Sun, 22/09/2013 - 10:15

Fraser Nelson, writing in the DT, praised Michael Gove for acting "unobtrusively" in paving the way for schools to be run for profit:

One of the comments under this article was one from mikestallard, proposer of a free school in Wisbech (12.15, 12/16/2011) which said, “In March 2010, I personally attended an initial meeting in London with Rachel Wolf [New Schools Network] and Michael Gove where the question of profit actually came up. I remember Michael Gove saying it was no problem, ’You simply subcontract’.

It seems, therefore, the oft-repeated defence that academies are run by charitable trusts and can't make a profit is disingenuous. The can "simply subcontract". And if they subcontract to a trading arm linked to the charitable trust, so much the better.

The National Audit Office (2010) found many sponsored academies were under pressure to buy services from their sponsors. This was a conflict of interest, the NAO said.

So, plenty of room to profit from providing education, then, under the umbrella of "charity" and "altruism" especially if the trustees pay themselves "remuneration":

Janet Downs's picture
Sun, 22/09/2013 - 10:26

In March 2011, Fiona wrote that academy chains can be very profitable for those who run them:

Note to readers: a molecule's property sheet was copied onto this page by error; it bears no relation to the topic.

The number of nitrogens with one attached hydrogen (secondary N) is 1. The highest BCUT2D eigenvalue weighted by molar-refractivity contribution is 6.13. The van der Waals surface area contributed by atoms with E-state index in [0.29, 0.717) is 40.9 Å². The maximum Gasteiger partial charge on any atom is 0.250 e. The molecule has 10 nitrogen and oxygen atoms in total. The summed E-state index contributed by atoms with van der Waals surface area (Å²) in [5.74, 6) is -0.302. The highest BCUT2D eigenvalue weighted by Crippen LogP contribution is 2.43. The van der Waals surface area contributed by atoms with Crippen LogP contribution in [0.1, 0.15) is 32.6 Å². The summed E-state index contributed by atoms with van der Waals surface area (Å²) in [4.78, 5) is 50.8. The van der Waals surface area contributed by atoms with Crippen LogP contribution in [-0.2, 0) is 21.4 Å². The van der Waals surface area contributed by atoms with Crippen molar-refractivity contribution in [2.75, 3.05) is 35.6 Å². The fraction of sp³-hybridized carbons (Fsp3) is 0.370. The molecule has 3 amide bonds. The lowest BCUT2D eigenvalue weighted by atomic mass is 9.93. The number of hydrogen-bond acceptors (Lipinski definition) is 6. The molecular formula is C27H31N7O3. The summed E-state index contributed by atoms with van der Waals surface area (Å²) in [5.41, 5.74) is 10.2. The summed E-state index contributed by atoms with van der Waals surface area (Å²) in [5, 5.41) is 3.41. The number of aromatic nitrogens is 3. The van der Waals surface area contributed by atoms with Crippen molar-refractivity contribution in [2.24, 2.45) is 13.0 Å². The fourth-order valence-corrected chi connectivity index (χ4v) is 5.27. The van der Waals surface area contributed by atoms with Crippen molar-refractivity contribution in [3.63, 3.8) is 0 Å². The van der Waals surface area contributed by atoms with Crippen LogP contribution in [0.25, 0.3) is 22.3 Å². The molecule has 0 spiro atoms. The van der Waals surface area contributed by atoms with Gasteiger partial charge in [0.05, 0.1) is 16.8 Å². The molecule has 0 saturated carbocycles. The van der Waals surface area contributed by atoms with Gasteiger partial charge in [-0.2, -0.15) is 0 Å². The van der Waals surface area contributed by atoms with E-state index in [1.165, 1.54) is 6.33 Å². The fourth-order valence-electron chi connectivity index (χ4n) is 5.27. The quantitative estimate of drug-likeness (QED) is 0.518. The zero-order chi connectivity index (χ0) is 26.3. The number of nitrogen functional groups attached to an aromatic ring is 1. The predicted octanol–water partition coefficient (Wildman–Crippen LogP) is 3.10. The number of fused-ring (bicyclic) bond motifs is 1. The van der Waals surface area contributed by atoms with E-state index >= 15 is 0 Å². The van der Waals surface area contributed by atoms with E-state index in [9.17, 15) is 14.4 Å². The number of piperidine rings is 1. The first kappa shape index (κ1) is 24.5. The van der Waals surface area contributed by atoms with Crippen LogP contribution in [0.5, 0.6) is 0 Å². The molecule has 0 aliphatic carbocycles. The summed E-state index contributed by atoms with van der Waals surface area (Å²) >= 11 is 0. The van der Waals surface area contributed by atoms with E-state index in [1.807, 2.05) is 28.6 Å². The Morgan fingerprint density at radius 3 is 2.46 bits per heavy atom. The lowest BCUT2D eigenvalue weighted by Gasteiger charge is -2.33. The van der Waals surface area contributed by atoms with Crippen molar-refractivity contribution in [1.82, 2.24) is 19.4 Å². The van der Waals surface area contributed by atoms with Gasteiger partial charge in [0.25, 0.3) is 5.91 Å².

Since then, for-profit providers have set up charitable arms which will act as a "vehicle" to make a return to investors. Zail Enterprises said (31 May 2013) it hopes its "vehicle " Wey Education Schools Trust would make Zail "the leading provider in private sector led state schools” and “Whilst it is too early to provide reassurance that the Company will ultimately achieve its ambitions…your Board is committed to establishing a business capable of making a return to shareholders.”

Janet Downs's picture
Sun, 22/09/2013 - 10:40

Academy sponsors are supposed to be driven by altruism. And the charitable trusts which run academies aren’t supposed to be profitable.

But when Prospects was temporarily prevented by the DfE from sponsoring more academies because of poor performance at Gloucester Academy, the company complained it was “having a negative impact” on “the commercial operation of our company”.